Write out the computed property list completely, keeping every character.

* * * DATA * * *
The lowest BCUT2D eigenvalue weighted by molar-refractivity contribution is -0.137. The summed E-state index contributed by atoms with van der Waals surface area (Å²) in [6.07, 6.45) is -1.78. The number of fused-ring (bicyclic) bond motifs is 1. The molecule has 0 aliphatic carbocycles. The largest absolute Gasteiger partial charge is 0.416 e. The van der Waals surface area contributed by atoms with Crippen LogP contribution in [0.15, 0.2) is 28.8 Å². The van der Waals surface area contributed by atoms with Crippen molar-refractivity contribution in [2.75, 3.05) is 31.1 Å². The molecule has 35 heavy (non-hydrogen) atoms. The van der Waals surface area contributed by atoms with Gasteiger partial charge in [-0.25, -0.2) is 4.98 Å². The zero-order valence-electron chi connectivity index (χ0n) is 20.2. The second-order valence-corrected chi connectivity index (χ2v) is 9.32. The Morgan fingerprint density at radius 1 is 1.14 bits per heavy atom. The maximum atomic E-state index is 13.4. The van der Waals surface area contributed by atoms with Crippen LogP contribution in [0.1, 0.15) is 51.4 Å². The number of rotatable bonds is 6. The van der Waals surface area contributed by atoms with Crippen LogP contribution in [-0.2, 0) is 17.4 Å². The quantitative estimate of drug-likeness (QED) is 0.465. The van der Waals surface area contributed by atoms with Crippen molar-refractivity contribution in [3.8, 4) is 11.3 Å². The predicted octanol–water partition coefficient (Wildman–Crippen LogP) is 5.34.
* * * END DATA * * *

The lowest BCUT2D eigenvalue weighted by molar-refractivity contribution is -0.137. The summed E-state index contributed by atoms with van der Waals surface area (Å²) in [6.07, 6.45) is -1.78. The number of fused-ring (bicyclic) bond motifs is 1. The molecule has 0 aliphatic carbocycles. The largest absolute Gasteiger partial charge is 0.416 e. The van der Waals surface area contributed by atoms with Crippen LogP contribution in [0.15, 0.2) is 28.8 Å². The van der Waals surface area contributed by atoms with Crippen molar-refractivity contribution in [2.75, 3.05) is 31.1 Å². The molecule has 35 heavy (non-hydrogen) atoms. The van der Waals surface area contributed by atoms with Gasteiger partial charge in [-0.25, -0.2) is 4.98 Å². The zero-order valence-electron chi connectivity index (χ0n) is 20.2. The second-order valence-corrected chi connectivity index (χ2v) is 9.32. The Morgan fingerprint density at radius 1 is 1.14 bits per heavy atom. The maximum atomic E-state index is 13.4. The van der Waals surface area contributed by atoms with Crippen LogP contribution in [0.1, 0.15) is 51.4 Å². The number of rotatable bonds is 6. The van der Waals surface area contributed by atoms with Crippen LogP contribution in [-0.2, 0) is 17.4 Å². The quantitative estimate of drug-likeness (QED) is 0.465. The van der Waals surface area contributed by atoms with Crippen molar-refractivity contribution in [3.8, 4) is 11.3 Å². The predicted octanol–water partition coefficient (Wildman–Crippen LogP) is 5.34.